Meeting the health and social needs of pregnant asylum seekers - midwifery students¿ perspectives. A critical discourse analysis of language use by midwifery students in their social constructions of the health and social needs of asylum seekers accessing maternity services.
Featherstone, Brigid M.
KeywordCritical discourse analysis
Case study approach
Problem based learning as a research method
Pregnant asylum seekers
Health and social needs
The University of Bradford theses are licenced under a Creative Commons Licence.
InstitutionUniversity of Bradford
DepartmentSchool of Health
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AbstractCurrent literature has indicated a concern about standards of maternity care experienced by pregnant asylum seeking women. As the next generation of midwives, it would appear essential that students are educated in a way that prepares them to effectively care for pregnant asylum seekers. Consequently, this study examined the way in which midwifery students constructed a pregnant asylum seeker¿s health and social needs, the discourses that influenced their constructions and the implications of these findings for midwifery education. For the duration of year two of a pre-registration midwifery programme, eleven midwifery students participated in the study. Two focus group interviews using a problem based learning (PBL) scenario were conducted. In addition, three students were individually interviewed and two students¿ written reflections on practice were used to construct data. Following a critical discourse analysis, dominant discourses were identified which appeared to influence the way that pregnant asylum seekers were perceived. The findings suggested an underpinning discourse around the asylum seeker as different and of a criminal persuasion. In addition, managerial and medico-scientific discourses were identified, which appeared to influence how midwifery students approach their care of women in general, at the expense of a woman centred, midwifery perspective. The findings from this study were used to develop ¿the pregnant woman within the global context¿ model for midwifery education and it is recommended that this be used in midwifery education, to facilitate the holistic assessment of pregnant asylum seekers¿ and other newly arrived migrants¿ health and social needs.
NotesBecame: Haith-Cooper, Melanie. Please search under Haith-Cooper for later articles.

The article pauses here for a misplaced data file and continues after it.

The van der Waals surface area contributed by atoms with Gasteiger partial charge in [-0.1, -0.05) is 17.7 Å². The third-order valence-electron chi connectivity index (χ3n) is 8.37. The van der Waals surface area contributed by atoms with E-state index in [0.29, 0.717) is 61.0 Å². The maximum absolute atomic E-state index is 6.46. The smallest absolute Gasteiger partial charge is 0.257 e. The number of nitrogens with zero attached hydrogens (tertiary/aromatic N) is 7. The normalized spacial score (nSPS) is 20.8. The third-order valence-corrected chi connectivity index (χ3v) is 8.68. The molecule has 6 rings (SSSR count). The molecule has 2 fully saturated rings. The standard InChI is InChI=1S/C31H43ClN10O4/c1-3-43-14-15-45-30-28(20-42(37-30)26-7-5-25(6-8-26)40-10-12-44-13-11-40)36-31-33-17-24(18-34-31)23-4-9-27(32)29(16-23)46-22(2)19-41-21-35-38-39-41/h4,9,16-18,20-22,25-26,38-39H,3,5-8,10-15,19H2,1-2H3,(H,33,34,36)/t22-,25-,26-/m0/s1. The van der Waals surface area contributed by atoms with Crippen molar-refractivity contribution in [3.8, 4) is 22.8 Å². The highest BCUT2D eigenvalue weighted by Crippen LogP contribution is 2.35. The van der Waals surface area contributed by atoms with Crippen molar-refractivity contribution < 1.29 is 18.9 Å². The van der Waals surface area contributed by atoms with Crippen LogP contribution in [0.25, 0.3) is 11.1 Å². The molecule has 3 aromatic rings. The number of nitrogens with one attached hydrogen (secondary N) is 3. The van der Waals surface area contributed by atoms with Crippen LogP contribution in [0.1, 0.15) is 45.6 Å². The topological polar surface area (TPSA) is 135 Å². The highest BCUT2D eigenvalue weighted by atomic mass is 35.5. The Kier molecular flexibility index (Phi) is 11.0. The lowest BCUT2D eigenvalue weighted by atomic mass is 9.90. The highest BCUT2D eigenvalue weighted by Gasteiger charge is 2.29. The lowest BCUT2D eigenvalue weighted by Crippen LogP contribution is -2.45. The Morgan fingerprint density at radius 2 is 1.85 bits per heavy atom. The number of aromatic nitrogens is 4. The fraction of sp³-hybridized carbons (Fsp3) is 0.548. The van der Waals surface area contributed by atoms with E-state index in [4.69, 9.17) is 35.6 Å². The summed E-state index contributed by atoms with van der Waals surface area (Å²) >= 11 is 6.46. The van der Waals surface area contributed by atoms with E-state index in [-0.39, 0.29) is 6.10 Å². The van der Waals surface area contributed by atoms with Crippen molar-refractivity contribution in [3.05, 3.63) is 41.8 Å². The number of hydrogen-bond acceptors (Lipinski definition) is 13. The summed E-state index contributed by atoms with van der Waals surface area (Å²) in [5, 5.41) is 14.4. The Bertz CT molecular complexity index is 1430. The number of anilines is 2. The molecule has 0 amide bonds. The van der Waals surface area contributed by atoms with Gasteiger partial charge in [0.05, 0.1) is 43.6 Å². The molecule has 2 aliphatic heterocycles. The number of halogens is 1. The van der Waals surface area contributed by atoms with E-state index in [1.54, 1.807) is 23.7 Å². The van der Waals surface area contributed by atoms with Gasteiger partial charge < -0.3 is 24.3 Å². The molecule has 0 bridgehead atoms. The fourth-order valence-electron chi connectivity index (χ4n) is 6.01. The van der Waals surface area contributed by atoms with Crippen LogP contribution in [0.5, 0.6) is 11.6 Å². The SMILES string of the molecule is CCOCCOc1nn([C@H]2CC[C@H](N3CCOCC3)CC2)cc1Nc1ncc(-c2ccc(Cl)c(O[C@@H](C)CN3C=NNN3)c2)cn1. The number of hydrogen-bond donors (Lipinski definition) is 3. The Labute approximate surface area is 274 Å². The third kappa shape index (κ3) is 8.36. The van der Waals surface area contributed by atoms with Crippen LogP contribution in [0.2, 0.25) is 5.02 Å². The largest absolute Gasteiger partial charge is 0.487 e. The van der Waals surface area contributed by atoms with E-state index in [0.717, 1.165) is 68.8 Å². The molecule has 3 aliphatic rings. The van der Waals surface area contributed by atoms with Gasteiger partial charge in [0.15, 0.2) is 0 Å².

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Exploring neglected elements of cultural competence in social work practice. Promoting and developing understanding of religion, belief and cultureNot named; Gilligan, Philip A. (University of BradfordDepartment of Social Work and Social Care, 2014-05-07)This PhD by published work consists of: five single authored articles in refereed journals; two main author articles in refereed journals; four jointly authored articles in refereed journals; a single authored article in a non-refereed journal; one jointly authored book, including five single authored chapters; two single authored chapters in edited books. They were published in the period 2003-2013. None has been submitted for any other degree or diploma by me or any other person. The theme running through these publications is the need for social workers to pay significant attention to issues arising from religion, belief and culture. The research reported highlights the impact of such issues on the lives, experiences, resources and responses of individuals, groups and communities for whom they are important. The work emphasises the importance of developing such understanding and of enhancing knowledge of different ways in which religion, belief and culture impact on the issues that social workers deal with. I suggest that these are essential aspects of culturally competent social work practice which have too often been neglected in both research and professional training. The publications are listed in Appendix 1 (pp 56 - 59). They demonstrate how my thinking has developed over the past decade. They reflect and are, in part, a response to the developing professional, theoretical and political ii context within which I have operated as a social work practitioner, manager and academic over a longer period. The majority are solo-authored. However, I remain committed to collaborative work and recognise that discussions with those researched, my collaborators, and others remain invaluable to the ongoing development of my thinking. Joint authorship declaration forms have been completed, in respect of all relevant publications, and are appended. Eight publications (Art.12, Art.11, Art.10, Art.9, Art.8, Art.6, Art.5 and Art.3) are based on findings from primary research, while Art.1 and Art.2 explore published data or data supplied by others to provide original analyses of particular issues. The remaining publications, notably book chapters, are primarily conceptual in their approach. They are underpinned by findings from both the primary research reported elsewhere and the use of case examples collected from semi-structured interviews with social work practitioners.